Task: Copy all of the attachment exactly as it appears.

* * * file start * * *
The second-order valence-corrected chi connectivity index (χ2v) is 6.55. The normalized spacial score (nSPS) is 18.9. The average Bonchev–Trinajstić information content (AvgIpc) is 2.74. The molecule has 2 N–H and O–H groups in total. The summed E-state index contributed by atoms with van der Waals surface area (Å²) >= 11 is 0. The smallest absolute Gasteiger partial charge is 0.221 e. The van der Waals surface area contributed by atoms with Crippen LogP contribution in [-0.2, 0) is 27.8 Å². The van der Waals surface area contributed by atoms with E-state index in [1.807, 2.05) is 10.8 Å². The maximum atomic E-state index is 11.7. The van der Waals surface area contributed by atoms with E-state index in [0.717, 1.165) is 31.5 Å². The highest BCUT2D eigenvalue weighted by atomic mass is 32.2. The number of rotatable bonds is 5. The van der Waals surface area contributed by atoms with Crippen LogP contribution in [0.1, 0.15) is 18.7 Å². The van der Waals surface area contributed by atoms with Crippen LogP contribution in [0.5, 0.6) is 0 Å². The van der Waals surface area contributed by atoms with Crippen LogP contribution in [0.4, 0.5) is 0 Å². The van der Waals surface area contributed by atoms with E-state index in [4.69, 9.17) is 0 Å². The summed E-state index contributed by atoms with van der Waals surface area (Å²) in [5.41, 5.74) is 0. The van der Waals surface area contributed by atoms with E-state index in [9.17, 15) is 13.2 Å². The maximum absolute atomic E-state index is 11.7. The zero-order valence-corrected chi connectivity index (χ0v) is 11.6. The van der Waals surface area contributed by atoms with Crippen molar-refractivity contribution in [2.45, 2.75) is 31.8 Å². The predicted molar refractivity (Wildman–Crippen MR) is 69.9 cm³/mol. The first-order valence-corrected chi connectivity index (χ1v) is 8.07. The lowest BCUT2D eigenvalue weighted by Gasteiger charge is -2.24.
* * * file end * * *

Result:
The second-order valence-corrected chi connectivity index (χ2v) is 6.55. The normalized spacial score (nSPS) is 18.9. The average Bonchev–Trinajstić information content (AvgIpc) is 2.74. The molecule has 2 N–H and O–H groups in total. The summed E-state index contributed by atoms with van der Waals surface area (Å²) >= 11 is 0. The smallest absolute Gasteiger partial charge is 0.221 e. The van der Waals surface area contributed by atoms with Crippen LogP contribution in [-0.2, 0) is 27.8 Å². The van der Waals surface area contributed by atoms with E-state index in [1.807, 2.05) is 10.8 Å². The maximum atomic E-state index is 11.7. The van der Waals surface area contributed by atoms with E-state index in [0.717, 1.165) is 31.5 Å². The highest BCUT2D eigenvalue weighted by atomic mass is 32.2. The number of rotatable bonds is 5. The van der Waals surface area contributed by atoms with Crippen LogP contribution in [0.1, 0.15) is 18.7 Å². The van der Waals surface area contributed by atoms with Crippen LogP contribution in [0.5, 0.6) is 0 Å². The van der Waals surface area contributed by atoms with Crippen LogP contribution in [0.4, 0.5) is 0 Å². The van der Waals surface area contributed by atoms with E-state index in [4.69, 9.17) is 0 Å². The summed E-state index contributed by atoms with van der Waals surface area (Å²) in [5.41, 5.74) is 0. The van der Waals surface area contributed by atoms with E-state index in [9.17, 15) is 13.2 Å². The maximum absolute atomic E-state index is 11.7. The zero-order valence-corrected chi connectivity index (χ0v) is 11.6. The van der Waals surface area contributed by atoms with Crippen molar-refractivity contribution in [2.45, 2.75) is 31.8 Å². The predicted molar refractivity (Wildman–Crippen MR) is 69.9 cm³/mol. The first-order valence-corrected chi connectivity index (χ1v) is 8.07. The lowest BCUT2D eigenvalue weighted by Gasteiger charge is -2.24.